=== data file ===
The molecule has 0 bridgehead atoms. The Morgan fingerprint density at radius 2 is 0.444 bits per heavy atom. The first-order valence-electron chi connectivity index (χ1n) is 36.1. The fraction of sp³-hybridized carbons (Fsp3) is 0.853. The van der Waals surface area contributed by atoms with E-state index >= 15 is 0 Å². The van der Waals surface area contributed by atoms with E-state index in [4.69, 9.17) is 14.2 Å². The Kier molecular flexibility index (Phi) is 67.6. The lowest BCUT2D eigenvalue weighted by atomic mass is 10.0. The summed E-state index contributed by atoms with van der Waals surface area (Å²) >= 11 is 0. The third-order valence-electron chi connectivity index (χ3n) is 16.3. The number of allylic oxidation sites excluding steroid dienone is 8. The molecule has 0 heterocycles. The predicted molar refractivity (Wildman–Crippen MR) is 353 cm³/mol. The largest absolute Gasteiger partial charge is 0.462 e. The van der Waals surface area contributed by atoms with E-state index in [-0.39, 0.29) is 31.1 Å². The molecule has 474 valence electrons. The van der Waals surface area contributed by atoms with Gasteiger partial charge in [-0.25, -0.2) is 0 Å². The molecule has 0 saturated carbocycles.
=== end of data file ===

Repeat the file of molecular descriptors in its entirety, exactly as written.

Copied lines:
The molecule has 0 bridgehead atoms. The Morgan fingerprint density at radius 2 is 0.444 bits per heavy atom. The first-order valence-electron chi connectivity index (χ1n) is 36.1. The fraction of sp³-hybridized carbons (Fsp3) is 0.853. The van der Waals surface area contributed by atoms with E-state index >= 15 is 0 Å². The van der Waals surface area contributed by atoms with E-state index in [4.69, 9.17) is 14.2 Å². The Kier molecular flexibility index (Phi) is 67.6. The lowest BCUT2D eigenvalue weighted by atomic mass is 10.0. The summed E-state index contributed by atoms with van der Waals surface area (Å²) >= 11 is 0. The third-order valence-electron chi connectivity index (χ3n) is 16.3. The number of allylic oxidation sites excluding steroid dienone is 8. The molecule has 0 heterocycles. The predicted molar refractivity (Wildman–Crippen MR) is 353 cm³/mol. The largest absolute Gasteiger partial charge is 0.462 e. The van der Waals surface area contributed by atoms with E-state index in [-0.39, 0.29) is 31.1 Å². The molecule has 474 valence electrons. The van der Waals surface area contributed by atoms with Gasteiger partial charge in [-0.25, -0.2) is 0 Å². The molecule has 0 saturated carbocycles.